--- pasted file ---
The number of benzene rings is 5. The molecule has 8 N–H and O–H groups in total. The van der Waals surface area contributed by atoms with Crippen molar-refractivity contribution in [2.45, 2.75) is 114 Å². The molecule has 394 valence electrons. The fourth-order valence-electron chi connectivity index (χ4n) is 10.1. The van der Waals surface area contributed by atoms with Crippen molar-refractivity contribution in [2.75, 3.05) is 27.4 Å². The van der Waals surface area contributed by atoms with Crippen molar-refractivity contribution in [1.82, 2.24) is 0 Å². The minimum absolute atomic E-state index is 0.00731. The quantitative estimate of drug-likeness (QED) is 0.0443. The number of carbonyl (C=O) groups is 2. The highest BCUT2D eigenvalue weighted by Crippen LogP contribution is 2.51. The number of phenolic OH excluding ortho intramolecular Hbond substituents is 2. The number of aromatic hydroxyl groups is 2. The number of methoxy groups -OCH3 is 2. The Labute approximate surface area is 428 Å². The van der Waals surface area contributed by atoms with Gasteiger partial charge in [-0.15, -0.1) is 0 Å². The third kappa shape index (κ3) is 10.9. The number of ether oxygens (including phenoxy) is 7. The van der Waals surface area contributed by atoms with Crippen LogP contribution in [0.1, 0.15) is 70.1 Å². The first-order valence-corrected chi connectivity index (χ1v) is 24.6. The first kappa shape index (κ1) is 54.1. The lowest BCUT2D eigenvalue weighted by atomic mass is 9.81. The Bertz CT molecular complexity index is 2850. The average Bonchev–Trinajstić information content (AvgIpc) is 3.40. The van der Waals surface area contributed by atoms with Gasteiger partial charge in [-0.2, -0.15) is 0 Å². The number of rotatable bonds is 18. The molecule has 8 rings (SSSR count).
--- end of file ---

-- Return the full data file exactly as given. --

The number of benzene rings is 5. The molecule has 8 N–H and O–H groups in total. The van der Waals surface area contributed by atoms with Crippen molar-refractivity contribution in [2.45, 2.75) is 114 Å². The molecule has 394 valence electrons. The fourth-order valence-electron chi connectivity index (χ4n) is 10.1. The van der Waals surface area contributed by atoms with Crippen molar-refractivity contribution in [2.75, 3.05) is 27.4 Å². The van der Waals surface area contributed by atoms with Crippen molar-refractivity contribution in [1.82, 2.24) is 0 Å². The minimum absolute atomic E-state index is 0.00731. The quantitative estimate of drug-likeness (QED) is 0.0443. The number of carbonyl (C=O) groups is 2. The highest BCUT2D eigenvalue weighted by Crippen LogP contribution is 2.51. The number of phenolic OH excluding ortho intramolecular Hbond substituents is 2. The number of aromatic hydroxyl groups is 2. The number of methoxy groups -OCH3 is 2. The Labute approximate surface area is 428 Å². The van der Waals surface area contributed by atoms with Gasteiger partial charge in [-0.15, -0.1) is 0 Å². The third kappa shape index (κ3) is 10.9. The number of ether oxygens (including phenoxy) is 7. The van der Waals surface area contributed by atoms with Crippen LogP contribution in [0.1, 0.15) is 70.1 Å². The first-order valence-corrected chi connectivity index (χ1v) is 24.6. The first kappa shape index (κ1) is 54.1. The lowest BCUT2D eigenvalue weighted by atomic mass is 9.81. The Bertz CT molecular complexity index is 2850. The average Bonchev–Trinajstić information content (AvgIpc) is 3.40. The van der Waals surface area contributed by atoms with Gasteiger partial charge in [-0.2, -0.15) is 0 Å². The number of rotatable bonds is 18. The molecule has 8 rings (SSSR count).